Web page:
When I put a clock into beat and it has a good, even balanced 'tick, tock', and yet only runs for a few minutes, the first thing I do is start marking teeth and pinions.  I go through the train marking each set of gears where they have stopped together.  Then I start up the clock again and when it stops, see if any of the pairs match again.  I have lots of pencil marks on my clock wheels.

Eccentric wheels are another very common cause stopping new clocks.  Rather than using the original drawings in the plan, people use Xerox copies of clock plans, and the copy machines don't always copy true, leaving them with egg-shaped wheels. I never use copies.

When looking for what's stopping a clock, I ALWAYS start at the escape end of the train and work down.  Very little stops the weight end, but it takes very little to stop the escape end.  So, those are the three things I would check first, proper tooth mesh, out of round wheels, and internal friction.  There are, of course, a few thousand other possibilities, but those three are the most common reasons for a clock that wants to stop.

Just thought of another...Are you applying any finish between the teeth?  If you are, I have a suggestion - don't.  The application of any finish between the teeth increases internal friction of the clockworks dramatically.  Finish not only makes teeth gummy, it also takes up critical space between the teeth.  A clock that works great dry, will, many times, stop dead when finish is applied.  It's happened way too many times, and now when I finish a clock I spray it - and try to keep the spray out of the teeth and just on the faces.

Also, poly finishes never really dry.  In the fluctuating humidity here in Hawaii I found that during very humid times the clocks sprayed with polyurethane get just gummy enough to stop the train.  I've contacted the people at MinWax about this, and having never made a wooden clockworks, they didn't have a solution.  They recommended I use their Helmsman Poly since it was designed for boats.  It gums too.  Just not as bad.  So now I avoid anything hitting between the teeth.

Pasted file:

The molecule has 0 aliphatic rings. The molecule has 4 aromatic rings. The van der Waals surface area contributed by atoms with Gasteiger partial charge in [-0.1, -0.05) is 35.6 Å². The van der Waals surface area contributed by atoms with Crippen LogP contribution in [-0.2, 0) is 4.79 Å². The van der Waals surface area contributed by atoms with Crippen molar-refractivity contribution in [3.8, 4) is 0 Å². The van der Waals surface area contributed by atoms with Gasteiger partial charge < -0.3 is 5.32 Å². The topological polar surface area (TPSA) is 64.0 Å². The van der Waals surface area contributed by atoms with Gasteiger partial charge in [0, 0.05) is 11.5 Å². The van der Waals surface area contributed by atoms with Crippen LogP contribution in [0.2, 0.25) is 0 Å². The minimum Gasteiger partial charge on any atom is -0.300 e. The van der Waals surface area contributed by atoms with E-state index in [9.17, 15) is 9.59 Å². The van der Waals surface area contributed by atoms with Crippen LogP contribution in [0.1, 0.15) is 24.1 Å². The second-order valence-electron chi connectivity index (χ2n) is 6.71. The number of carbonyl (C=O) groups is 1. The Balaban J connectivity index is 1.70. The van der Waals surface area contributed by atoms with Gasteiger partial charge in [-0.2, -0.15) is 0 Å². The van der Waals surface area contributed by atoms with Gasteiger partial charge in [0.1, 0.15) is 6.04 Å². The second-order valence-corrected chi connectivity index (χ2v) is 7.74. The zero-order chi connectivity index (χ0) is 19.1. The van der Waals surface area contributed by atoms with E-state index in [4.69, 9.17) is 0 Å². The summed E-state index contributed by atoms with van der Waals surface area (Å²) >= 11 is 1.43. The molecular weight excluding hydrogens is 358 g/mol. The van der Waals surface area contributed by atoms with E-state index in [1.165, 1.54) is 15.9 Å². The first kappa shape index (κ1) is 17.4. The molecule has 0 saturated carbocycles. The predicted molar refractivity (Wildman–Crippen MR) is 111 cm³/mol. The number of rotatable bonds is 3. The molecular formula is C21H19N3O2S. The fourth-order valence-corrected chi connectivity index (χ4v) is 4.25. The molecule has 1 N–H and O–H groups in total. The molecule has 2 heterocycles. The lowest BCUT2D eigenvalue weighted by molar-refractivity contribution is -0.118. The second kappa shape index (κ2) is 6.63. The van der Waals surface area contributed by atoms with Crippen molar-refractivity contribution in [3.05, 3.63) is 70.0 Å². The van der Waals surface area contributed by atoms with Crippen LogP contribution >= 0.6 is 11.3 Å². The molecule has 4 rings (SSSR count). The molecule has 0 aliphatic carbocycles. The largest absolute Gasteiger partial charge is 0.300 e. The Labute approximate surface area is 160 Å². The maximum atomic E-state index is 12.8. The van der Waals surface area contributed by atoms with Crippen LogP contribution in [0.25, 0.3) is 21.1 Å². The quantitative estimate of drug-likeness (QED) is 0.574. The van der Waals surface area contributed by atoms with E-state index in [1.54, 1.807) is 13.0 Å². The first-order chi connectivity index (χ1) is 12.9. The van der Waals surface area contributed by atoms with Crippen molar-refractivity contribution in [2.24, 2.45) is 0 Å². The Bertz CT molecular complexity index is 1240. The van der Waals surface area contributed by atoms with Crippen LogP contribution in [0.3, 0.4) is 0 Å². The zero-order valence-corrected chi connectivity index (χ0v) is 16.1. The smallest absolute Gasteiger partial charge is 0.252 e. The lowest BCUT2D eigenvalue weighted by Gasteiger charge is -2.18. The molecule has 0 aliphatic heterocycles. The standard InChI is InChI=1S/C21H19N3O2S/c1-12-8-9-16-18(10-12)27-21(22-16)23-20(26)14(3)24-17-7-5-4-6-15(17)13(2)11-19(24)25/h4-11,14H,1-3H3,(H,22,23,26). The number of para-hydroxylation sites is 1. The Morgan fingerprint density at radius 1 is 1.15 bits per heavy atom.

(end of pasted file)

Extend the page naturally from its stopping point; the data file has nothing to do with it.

General Discussion / My first clock will not work
« Last post by Al Nelson on April 14, 2017, 10:59:51 AM »
This is my first clock (Mark Tovar 30 hr gear clock) and I can't make the clock keep working.  Very frustrating. I would appreciate any advice.
1. When I disengage the pallet and start a gear going all of the gears keep turning with a 3 lb weight until I stop the weight. 2. When I reengage the pallet and put up to 4lb 4oz of weight on it and swing the pendulum it works until the pendulum gradually stops swinging. It seems like it may not be enough weight but if I increase the weight by pushing down on the weight the same thing happens.  I really enjoyed making the clock and I want to start on the next one.  I'm stuck and would appreciate your help.
General Discussion / Re: Clayton boyers simplicity
« Last post by steve323 on April 08, 2017, 01:57:22 PM »
Welcome to the forum Bobman.  It is not very active, but there are a few occasional gems.

The simplicity design appears to have a 1 meter pendulum.  Actually, 0.9939 meters should produce a 1 second beat.  Lowering the bob by 1.38mm should slow the clock by 1 minute every 24 hours.  13.8mm should slow it down by 10 minutes.

General Discussion / Re: Clayton boyers simplicity
« Last post by Preechai on April 03, 2017, 03:36:10 AM »
I think there should be a better way.
Pages: 1 2 [3] 4 5 ... 10